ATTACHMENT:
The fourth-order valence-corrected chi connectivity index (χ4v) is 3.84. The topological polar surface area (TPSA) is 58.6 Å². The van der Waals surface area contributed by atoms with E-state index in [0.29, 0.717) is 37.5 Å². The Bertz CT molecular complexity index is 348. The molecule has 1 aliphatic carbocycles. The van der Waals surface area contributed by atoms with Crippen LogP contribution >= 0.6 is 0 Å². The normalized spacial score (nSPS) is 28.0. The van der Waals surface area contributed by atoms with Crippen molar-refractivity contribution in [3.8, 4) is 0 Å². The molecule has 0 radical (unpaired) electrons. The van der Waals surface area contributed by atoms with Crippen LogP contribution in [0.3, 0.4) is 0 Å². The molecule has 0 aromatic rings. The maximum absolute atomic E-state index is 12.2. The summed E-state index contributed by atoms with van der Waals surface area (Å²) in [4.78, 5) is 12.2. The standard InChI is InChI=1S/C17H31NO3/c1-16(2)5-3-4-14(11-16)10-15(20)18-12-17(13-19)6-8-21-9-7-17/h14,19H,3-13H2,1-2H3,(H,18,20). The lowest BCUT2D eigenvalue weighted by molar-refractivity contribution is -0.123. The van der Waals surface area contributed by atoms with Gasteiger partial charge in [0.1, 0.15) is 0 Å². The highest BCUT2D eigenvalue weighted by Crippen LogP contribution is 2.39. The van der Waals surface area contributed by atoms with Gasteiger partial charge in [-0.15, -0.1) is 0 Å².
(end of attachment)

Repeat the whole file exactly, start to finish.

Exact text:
The fourth-order valence-corrected chi connectivity index (χ4v) is 3.84. The topological polar surface area (TPSA) is 58.6 Å². The van der Waals surface area contributed by atoms with E-state index in [0.29, 0.717) is 37.5 Å². The Bertz CT molecular complexity index is 348. The molecule has 1 aliphatic carbocycles. The van der Waals surface area contributed by atoms with Crippen LogP contribution >= 0.6 is 0 Å². The normalized spacial score (nSPS) is 28.0. The van der Waals surface area contributed by atoms with Crippen molar-refractivity contribution in [3.8, 4) is 0 Å². The molecule has 0 radical (unpaired) electrons. The van der Waals surface area contributed by atoms with Crippen LogP contribution in [0.3, 0.4) is 0 Å². The molecule has 0 aromatic rings. The maximum absolute atomic E-state index is 12.2. The summed E-state index contributed by atoms with van der Waals surface area (Å²) in [4.78, 5) is 12.2. The standard InChI is InChI=1S/C17H31NO3/c1-16(2)5-3-4-14(11-16)10-15(20)18-12-17(13-19)6-8-21-9-7-17/h14,19H,3-13H2,1-2H3,(H,18,20). The lowest BCUT2D eigenvalue weighted by molar-refractivity contribution is -0.123. The van der Waals surface area contributed by atoms with Gasteiger partial charge in [0.1, 0.15) is 0 Å². The highest BCUT2D eigenvalue weighted by Crippen LogP contribution is 2.39. The van der Waals surface area contributed by atoms with Gasteiger partial charge in [-0.15, -0.1) is 0 Å².